However, if you feel it’s a bit early in your biopharma career to be looking there, Browne said there are lots of job boards to get you started, including Springboard, Career Zoo and Biotech Ireland.
“[Candidates will] see the links to the various recruiters and employers, and they’ll see the opportunities that are arising.”
She also said there are lots of job fairs and events that give great advice to graduates as well as opportunities to meet the spectrum of people in the biopharma sector.
When it comes to movement within this field, Browne said it depends on how a particular company recruits.
“For example, Pfizer only recruits for entry stage through a third party.” This means that entry-level employees tend to only receive fixed-term contracts.
“Whereas, if they’re looking for qualified scientists or someone with a PhD, Pfizer recruits for those directly and offers them different career paths, longer contracts, opportunities for growth and advancement in the business.”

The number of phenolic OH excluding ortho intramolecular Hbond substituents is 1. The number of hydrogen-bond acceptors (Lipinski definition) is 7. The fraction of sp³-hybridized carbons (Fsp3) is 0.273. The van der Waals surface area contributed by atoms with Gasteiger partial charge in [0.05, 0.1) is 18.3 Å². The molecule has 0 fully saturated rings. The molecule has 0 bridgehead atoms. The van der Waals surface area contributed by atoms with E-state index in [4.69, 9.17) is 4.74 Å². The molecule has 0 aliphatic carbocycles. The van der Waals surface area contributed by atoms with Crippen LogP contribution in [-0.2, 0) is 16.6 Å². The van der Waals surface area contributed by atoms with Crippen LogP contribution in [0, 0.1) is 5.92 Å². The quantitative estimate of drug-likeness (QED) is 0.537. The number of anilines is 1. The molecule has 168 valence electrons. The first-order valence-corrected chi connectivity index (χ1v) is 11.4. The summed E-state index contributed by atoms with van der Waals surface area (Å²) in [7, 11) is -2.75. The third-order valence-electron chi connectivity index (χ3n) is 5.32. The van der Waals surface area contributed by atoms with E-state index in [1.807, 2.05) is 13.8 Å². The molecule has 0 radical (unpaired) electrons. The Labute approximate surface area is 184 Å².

Decide how you want to progress
Once employed, you have made it onto the first rung of your biopharma career ladder. The final step is all about deciding where you want to go from there and how you want your career to develop.
“Businesses invest a lot in the people who go into them to make them very competent in their systems and standards, so they do tend to want to ensure they stay with them as long as possible,” said Browne.
This gives anyone working in biopharma multiple options to reach the top of their career. Browne said employees should think about whether or not they want to stay in a scientific role or move into a managerial position.
For people who want to stay scientific, they can either go to production, or research and development (R&D).
R&D people would hold PhDs and be constantly working on the development of new pipelines of drugs for the company, working closely with clinical trial organisations.
Alternatively, you could work directly for the clinical trial company. “Icon is the biggest clinical trials company in the world and they’re based up in Sandyford in Dublin, and they run clinical trials on a commercial basis for all the major drug manufacturers globally.”
Browne said that for those who want to pursue the management side of a biopharma career, they should consider doing an MBA or a degree in finance, with the intention of heading for an MD or CEO position.